How would a banner look in Sierra Canyon’s gym, she was asked?
Half an hour before the Trailblazers’ Southern Section Division 1 final against Mira Costa, the normally stoic Stefanie Wigfall broke into a wide grin.
“Really, really, really, really nice,” she answered.
It’s no secret how badly the Trailblazers have wanted this, all season. How badly they’ve been wanting to reach the top in a Gold Coast League with lesser competition that doomed their division seeding come playoff time. They moved into the Mission League, and with a fury, knocked off Marymount in the last round of pool play.
And yet, despite a 33-4 record, they’ve been consistently ranked behind a dominant Mira Costa team all season. So there was one hurdle left to clear.
“We want to be thought of in that Power 5, Power 6,” Wigfall said, referring to the mainstay top programs in the Southern Section, “of the Mater Deis, Marymounts, Mira Costas.”
The Sierra Canyon girls’ basketball team knows a thing or two about building a dynasty — and at Cerritos College, they were there in full force, Juju Watkins and MacKenly Randolph hollering and gleefully waving blue-and-white pom-poms at every Trailblazers kill.
And Saturday night, a new Trailblazers girls’ program ascended to the top of the Southern Section hierarchy, squashing Mira Costa rallies at every turn in a gritty 3-0 win (28-26, 25-23, 25-23).
A big part of the game plan for Mira Costa coach Cam Green was accounting for Trailblazers 6-foot-4 outside dynamo Olivia Babcock. After acknowledging they “couldn’t stop her” in a match at an early season tournament in Hawaii, Green simply acquiesced that the Mustangs would have to keep their composure as Babcock got her points.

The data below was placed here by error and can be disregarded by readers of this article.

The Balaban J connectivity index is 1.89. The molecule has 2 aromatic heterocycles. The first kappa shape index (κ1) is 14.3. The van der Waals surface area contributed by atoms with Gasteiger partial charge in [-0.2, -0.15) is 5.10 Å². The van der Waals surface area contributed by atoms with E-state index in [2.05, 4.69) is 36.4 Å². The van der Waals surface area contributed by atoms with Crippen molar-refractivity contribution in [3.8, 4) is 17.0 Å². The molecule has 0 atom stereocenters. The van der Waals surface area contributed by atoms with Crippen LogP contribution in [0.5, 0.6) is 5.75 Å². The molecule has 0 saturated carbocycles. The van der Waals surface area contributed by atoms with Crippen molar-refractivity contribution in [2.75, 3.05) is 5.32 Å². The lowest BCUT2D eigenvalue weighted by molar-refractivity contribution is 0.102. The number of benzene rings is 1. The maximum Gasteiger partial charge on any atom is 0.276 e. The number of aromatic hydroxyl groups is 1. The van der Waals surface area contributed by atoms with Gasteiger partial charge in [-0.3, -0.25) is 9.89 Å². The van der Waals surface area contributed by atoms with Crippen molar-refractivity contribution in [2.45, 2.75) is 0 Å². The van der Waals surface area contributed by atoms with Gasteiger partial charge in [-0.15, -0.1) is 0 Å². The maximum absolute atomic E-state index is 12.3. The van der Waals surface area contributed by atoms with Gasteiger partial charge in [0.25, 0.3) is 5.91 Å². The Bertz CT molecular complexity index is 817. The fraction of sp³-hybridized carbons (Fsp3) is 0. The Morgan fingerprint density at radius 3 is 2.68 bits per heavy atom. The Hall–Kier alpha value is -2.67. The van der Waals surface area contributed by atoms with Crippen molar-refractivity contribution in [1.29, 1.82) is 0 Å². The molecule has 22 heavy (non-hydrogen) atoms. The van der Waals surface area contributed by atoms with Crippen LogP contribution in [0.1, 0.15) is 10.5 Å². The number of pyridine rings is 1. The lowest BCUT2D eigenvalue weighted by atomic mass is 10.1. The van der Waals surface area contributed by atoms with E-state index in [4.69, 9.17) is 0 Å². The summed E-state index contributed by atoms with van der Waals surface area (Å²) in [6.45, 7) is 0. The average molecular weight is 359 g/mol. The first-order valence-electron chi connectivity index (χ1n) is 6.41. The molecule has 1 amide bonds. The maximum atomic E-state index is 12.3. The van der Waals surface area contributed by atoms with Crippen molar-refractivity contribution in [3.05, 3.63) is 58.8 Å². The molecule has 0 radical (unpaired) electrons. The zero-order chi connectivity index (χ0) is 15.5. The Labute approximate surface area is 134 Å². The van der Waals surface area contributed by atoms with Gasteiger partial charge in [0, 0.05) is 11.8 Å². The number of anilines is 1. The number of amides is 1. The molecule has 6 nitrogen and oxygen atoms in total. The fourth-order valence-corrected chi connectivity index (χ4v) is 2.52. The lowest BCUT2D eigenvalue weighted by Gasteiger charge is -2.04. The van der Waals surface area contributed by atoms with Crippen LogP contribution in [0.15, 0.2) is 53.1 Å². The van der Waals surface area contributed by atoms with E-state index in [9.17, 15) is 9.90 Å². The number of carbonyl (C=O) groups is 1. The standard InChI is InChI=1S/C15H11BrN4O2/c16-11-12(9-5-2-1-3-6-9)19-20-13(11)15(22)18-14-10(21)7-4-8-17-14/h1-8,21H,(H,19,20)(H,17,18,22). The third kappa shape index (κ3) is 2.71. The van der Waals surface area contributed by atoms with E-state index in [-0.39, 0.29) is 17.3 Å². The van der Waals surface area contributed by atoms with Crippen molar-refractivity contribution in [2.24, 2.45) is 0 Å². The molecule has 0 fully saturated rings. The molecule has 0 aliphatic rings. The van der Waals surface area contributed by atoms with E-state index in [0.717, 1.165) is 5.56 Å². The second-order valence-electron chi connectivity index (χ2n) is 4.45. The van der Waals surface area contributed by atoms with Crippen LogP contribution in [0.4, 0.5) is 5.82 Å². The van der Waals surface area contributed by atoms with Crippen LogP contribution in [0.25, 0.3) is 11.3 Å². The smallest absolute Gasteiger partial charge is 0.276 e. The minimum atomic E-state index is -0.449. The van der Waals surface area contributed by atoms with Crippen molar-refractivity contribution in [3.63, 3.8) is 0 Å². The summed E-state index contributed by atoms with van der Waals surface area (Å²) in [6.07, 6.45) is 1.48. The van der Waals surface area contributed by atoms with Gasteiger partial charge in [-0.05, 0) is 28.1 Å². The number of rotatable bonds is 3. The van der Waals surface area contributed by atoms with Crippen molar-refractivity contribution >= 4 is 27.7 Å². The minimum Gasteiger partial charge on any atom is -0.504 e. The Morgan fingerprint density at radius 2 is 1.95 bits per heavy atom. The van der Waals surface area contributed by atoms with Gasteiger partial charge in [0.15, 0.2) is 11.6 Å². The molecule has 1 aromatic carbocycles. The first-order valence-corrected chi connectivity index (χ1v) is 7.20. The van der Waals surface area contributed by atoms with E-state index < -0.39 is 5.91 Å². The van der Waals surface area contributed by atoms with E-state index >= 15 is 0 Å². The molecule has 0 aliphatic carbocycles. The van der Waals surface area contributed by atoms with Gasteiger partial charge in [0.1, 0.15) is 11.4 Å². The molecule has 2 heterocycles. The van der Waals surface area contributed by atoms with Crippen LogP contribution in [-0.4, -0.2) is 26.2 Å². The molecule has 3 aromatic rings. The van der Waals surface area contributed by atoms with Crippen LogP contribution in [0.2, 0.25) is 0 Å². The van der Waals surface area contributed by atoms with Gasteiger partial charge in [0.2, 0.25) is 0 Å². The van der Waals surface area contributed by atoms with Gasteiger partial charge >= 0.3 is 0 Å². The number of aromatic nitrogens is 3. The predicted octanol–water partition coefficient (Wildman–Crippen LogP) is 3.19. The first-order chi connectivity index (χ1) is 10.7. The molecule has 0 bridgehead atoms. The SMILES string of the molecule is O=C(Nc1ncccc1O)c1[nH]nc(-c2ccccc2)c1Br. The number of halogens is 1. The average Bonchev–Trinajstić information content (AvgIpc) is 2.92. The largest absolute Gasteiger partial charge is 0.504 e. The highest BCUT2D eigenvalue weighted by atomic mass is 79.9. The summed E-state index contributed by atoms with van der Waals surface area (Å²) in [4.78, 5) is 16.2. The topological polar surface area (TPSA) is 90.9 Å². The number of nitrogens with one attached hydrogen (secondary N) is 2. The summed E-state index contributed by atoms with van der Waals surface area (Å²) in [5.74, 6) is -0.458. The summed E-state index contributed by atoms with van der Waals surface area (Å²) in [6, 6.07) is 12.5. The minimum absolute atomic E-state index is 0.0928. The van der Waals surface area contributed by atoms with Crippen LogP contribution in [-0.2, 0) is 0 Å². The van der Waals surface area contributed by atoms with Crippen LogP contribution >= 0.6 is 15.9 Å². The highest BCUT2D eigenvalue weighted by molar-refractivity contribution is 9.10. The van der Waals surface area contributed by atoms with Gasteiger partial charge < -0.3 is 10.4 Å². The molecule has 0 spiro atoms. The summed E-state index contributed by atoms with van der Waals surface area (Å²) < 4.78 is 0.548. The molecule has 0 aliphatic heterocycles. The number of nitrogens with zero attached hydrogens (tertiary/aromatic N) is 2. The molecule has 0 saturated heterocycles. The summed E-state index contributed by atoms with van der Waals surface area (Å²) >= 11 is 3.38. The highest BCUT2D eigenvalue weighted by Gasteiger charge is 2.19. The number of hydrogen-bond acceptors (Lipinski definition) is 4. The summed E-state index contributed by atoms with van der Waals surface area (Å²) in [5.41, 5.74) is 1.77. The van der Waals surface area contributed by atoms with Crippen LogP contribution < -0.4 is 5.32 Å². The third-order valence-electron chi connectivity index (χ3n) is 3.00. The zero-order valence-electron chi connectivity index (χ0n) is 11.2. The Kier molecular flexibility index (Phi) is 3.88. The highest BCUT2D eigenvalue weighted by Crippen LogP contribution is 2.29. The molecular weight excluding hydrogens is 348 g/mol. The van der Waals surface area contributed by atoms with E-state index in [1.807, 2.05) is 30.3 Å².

“She bounces one, and everyone goes nuts,” Green said, “that’s OK.”
Except she bounced more than a few, the home crowd gaining momentum with every leap and spike from the Pittsburgh commit’s powerful arm. With the Mustangs matching the Traiblazers point for point late in the first set, Babcock went up for a swing and was blocked — except, the ball still hanging in the air, she somehow touched hardwood and went up again, second-jumping for another spike.
“She’s really fun to play with,” junior Danica Rach, a Boston College commit, said before the season.
“I feel like our level skyrockets when I’m next to her.”
Babcock finished off the first set with a tip to a dead area that seemed a halfhearted attempt to just get the ball over the net, then dominated the second, notching another improbable second-jump kill.
“You can’t guard her!” the Sierra Canyon girls’ basketball team hollered in the third set.